Double Closing Title Company in Washington State

16 Replies

Hey guys, 

So I did some searching around the forums and couldn't find this answer. However, I did learn through my research that in WA state you cannot do a simultaneous closing but are allowed to do a double closing so that was a good golden nugget.

Basically, does anyone here have a good title company they would recommend? Preferably on the eastside in Bellevue, Newcastle, and Renton. My company is wholesaling, and developing real estate.

Thanks.

@Kim Martin I'm on the other side of the mountains so that wouldn't be a viable solution for me but I appreciate your input. If you know of any near me, please let me know. 

Most common would be to assign the contract. Some wholesalers will write offer in the name of an LLC and then sell LLC with its contractual rights and obligations. But that requires a bit more trust between parties. Assignment is generally simplest and best.

Double close, if doing correctly, means double excise tax.  Title transfers twice.  I have done them, it is expensive.  But, I am doing double close on Owner Finance transactions where I stay in the middle long term.

If you assign a P&S, it is one closing, cheaper.

Stewart Title, Old Republic, CW Title, all in Bellevue.  Call them and explain what you are doing and get their feedback.  They will probably not understand what you are trying to do, will say it is illegal, etc.  Just takes some talking to them. 

Average excise tax (transfer tax / stamp duty) in central WA is 1.7% each time as @Brian Fouts mentions.  Hold title for 1 minute and sell again?  3.4%.  In WA, we assign!   

You can do the assignment personally if you like. I usually utilize an LLC or my S-corp, but I don't sell the entity with it @Joe Kooner

@Brian Fouts Thanks for the input Brian, I appreciate it! I have sent a colleague request/PM.

@Steve Vaughan Ahhh gotcha Steve. Each state is a bit different regarding wholesaling and I think I'm beginning to understand that it is more beneficial to assign. But how do we keep the seller and end buyer from knowing how much you have made on the deal? (Will be using an LLC entity for all transactions, but I do not want to "assign" the LLC)

@Adrian Chu With this method, does the seller or buyer know what your margin is on the deal?

Originally posted by @Joe Kooner :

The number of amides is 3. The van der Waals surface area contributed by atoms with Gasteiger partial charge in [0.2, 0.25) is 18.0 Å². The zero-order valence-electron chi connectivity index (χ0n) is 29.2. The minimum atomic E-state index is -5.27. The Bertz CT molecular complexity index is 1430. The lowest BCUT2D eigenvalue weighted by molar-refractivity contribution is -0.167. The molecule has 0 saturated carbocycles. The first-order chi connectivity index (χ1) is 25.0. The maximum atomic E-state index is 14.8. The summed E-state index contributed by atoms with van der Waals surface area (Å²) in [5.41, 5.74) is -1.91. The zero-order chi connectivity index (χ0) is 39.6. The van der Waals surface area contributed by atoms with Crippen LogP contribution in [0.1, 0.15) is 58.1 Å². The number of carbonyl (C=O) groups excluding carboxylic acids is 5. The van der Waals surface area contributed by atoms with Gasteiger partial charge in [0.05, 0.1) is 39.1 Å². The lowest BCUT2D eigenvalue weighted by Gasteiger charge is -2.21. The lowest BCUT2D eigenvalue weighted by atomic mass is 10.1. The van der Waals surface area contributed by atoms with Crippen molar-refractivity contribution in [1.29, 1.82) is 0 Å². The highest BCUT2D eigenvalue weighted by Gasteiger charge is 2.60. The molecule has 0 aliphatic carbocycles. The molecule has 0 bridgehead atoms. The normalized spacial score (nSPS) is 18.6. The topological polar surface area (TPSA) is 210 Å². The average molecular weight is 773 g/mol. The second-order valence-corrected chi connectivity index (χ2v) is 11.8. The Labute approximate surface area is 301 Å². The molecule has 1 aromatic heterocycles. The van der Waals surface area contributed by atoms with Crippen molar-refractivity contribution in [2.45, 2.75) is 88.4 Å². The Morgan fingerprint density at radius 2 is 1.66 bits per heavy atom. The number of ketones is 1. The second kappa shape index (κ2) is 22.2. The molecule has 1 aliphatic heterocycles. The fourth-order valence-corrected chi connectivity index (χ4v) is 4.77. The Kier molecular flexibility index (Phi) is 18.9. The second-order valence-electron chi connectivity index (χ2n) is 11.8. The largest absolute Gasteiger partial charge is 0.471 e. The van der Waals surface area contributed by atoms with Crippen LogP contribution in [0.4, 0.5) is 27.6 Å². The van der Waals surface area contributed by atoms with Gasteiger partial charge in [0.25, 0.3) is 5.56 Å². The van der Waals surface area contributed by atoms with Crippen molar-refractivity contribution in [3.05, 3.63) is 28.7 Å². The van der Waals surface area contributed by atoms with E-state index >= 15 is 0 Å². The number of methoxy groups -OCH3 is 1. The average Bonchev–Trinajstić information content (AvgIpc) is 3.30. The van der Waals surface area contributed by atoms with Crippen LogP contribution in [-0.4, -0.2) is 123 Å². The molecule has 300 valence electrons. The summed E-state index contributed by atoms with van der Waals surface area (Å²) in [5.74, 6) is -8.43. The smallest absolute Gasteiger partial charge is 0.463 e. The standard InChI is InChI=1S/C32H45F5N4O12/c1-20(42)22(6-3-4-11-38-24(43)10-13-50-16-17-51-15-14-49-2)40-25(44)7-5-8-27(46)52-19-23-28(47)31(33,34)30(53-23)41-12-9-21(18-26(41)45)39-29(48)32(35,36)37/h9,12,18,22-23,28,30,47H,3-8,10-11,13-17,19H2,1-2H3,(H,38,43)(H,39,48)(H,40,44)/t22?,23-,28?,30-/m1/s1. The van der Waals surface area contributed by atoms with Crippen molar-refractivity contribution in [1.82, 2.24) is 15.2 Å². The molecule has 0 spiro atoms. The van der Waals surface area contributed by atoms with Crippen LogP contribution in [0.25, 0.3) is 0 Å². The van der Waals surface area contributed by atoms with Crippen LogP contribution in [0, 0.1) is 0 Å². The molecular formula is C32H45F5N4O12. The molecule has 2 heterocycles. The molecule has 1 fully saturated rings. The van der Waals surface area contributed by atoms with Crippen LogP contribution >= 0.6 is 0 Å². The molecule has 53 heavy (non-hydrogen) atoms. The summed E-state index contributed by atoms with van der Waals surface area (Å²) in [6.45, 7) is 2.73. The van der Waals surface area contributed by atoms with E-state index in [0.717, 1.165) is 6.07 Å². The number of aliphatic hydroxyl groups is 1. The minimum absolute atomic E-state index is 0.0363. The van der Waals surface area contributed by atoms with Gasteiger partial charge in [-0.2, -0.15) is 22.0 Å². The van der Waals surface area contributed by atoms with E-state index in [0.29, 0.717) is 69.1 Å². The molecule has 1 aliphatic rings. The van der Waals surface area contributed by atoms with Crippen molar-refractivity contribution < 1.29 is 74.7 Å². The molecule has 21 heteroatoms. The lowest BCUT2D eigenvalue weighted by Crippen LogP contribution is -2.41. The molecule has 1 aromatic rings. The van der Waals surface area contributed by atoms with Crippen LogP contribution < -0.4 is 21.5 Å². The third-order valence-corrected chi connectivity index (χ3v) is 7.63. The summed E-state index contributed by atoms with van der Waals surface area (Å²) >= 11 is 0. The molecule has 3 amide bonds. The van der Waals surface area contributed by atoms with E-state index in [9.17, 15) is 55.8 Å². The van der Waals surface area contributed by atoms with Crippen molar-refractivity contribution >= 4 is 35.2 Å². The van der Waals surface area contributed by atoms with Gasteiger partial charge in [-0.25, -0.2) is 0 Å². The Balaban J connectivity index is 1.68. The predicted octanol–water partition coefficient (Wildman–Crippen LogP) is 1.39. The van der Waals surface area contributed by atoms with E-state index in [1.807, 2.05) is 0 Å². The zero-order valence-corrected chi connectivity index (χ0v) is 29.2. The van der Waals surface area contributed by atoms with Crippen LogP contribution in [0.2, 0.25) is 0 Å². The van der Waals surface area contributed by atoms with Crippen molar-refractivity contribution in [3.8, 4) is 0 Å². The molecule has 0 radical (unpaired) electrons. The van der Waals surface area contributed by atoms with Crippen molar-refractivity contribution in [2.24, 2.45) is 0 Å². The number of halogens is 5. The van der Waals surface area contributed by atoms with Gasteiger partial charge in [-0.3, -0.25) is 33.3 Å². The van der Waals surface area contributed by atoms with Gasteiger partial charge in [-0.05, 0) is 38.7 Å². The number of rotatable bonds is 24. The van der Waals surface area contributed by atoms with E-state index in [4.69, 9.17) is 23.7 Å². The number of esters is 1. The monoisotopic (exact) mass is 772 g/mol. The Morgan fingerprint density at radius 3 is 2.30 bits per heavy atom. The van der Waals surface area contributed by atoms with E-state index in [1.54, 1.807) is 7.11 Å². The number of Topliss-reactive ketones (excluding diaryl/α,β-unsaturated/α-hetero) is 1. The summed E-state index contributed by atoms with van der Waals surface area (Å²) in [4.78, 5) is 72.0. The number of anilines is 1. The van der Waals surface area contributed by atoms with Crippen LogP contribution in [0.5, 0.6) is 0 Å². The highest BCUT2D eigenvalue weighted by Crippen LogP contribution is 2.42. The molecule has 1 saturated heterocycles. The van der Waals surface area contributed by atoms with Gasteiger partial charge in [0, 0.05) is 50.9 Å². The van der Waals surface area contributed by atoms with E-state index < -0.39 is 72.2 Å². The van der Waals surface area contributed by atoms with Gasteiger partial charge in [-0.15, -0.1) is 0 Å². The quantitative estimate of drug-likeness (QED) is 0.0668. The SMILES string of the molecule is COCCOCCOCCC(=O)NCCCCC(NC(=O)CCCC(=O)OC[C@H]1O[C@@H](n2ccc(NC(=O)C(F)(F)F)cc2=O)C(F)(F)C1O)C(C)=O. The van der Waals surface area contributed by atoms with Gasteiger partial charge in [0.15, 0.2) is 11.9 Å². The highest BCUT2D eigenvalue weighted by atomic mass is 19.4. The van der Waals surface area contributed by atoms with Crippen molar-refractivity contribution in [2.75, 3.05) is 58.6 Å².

@Brian Fouts Thanks for the input Brian, I appreciate it! I have sent a colleague request/PM.

@Steve Vaughan Ahhh gotcha Steve. Each state is a bit different regarding wholesaling and I think I'm beginning to understand that it is more beneficial to assign. But how do we keep the seller and end buyer from knowing how much you have made on the deal? (Will be using an LLC entity for all transactions, but I do not want to "assign" the LLC)

@Adrian Chu With this method, does the seller or buyer know what your margin is on the deal?

Yes, they will also know with assignment.  I don't know an escrow company that can do a simultaneous close.

You can have the assignment fee paid outside of closing.  Buyer you are assigning to pays it directly to you.  Day of or day before closing.  I have done this, but there has to be trust.  This keeps the assignment fee from being transparent to the seller (but obviously not the buyer).  

If  you are trying to hide your fee from both buyer and seller, I feel that you are playing a dangerous game.  If either of them wants to find out, they can look at the docs filed with the county, but if you have done it correctly up front, everyone is winning and everyone should be happy.  

@Brian Fouts @Adrian Chu

Yes, I definitely want to conduct my real estate business with a strong moral and ethical compass. I was however under the impression that you can preform a double close where you can choose to not display your margin to avoid any type of issue from the seller. I'm sure the buyer wouldn't care if you have a strong flow of deals for them . 

I believe I have to do a bit more research into wholesaling in WA as I want to be conducting business properly as real estate is a people business. 

@Brian Fouts @Joe Kooner

Brian, I agree with Joe.  I think most of us want to be ethical, but I don't think any homeowner seller will be happy with their buyer making $10+K by selling their house seconds after they just sold it to you without you having to do anything to it.  So, it seems best to do a double close.  I don't mind my buyer knowing, because as you mentioned he is probably savy enough to go look it up anyway, but the chances are that as long as I am giving him/her a good deal then they understand how the game is played; therefore, much less risk of the flipper buyer being upset with your commission.

I have not wholesaled anything, so I may be wrong.  I am just looking at it from my point of view if someone did that to me.  Am I wrong?